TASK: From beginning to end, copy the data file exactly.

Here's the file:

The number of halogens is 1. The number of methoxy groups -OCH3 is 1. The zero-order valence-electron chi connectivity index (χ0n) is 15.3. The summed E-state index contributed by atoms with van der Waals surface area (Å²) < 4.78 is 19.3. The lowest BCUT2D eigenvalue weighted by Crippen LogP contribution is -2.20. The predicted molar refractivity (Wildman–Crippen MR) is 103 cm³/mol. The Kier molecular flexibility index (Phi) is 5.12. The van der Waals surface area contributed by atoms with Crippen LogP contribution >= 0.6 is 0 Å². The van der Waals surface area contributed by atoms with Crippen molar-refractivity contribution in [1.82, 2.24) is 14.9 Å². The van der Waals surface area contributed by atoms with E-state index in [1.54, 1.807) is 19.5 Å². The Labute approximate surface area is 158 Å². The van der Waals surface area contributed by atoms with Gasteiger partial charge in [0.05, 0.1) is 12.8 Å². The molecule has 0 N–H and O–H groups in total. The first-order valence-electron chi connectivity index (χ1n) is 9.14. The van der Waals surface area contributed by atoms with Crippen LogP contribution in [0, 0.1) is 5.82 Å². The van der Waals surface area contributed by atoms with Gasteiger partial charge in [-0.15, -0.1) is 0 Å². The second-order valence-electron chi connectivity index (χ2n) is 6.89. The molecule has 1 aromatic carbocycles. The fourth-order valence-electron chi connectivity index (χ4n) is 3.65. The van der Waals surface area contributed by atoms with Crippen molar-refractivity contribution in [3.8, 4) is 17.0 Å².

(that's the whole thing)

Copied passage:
The number of halogens is 1. The number of methoxy groups -OCH3 is 1. The zero-order valence-electron chi connectivity index (χ0n) is 15.3. The summed E-state index contributed by atoms with van der Waals surface area (Å²) < 4.78 is 19.3. The lowest BCUT2D eigenvalue weighted by Crippen LogP contribution is -2.20. The predicted molar refractivity (Wildman–Crippen MR) is 103 cm³/mol. The Kier molecular flexibility index (Phi) is 5.12. The van der Waals surface area contributed by atoms with Crippen LogP contribution >= 0.6 is 0 Å². The van der Waals surface area contributed by atoms with Crippen molar-refractivity contribution in [1.82, 2.24) is 14.9 Å². The van der Waals surface area contributed by atoms with E-state index in [1.54, 1.807) is 19.5 Å². The Labute approximate surface area is 158 Å². The van der Waals surface area contributed by atoms with Gasteiger partial charge in [0.05, 0.1) is 12.8 Å². The molecule has 0 N–H and O–H groups in total. The first-order valence-electron chi connectivity index (χ1n) is 9.14. The van der Waals surface area contributed by atoms with Crippen LogP contribution in [0, 0.1) is 5.82 Å². The van der Waals surface area contributed by atoms with Gasteiger partial charge in [-0.15, -0.1) is 0 Å². The second-order valence-electron chi connectivity index (χ2n) is 6.89. The molecule has 1 aromatic carbocycles. The fourth-order valence-electron chi connectivity index (χ4n) is 3.65. The van der Waals surface area contributed by atoms with Crippen molar-refractivity contribution in [3.8, 4) is 17.0 Å².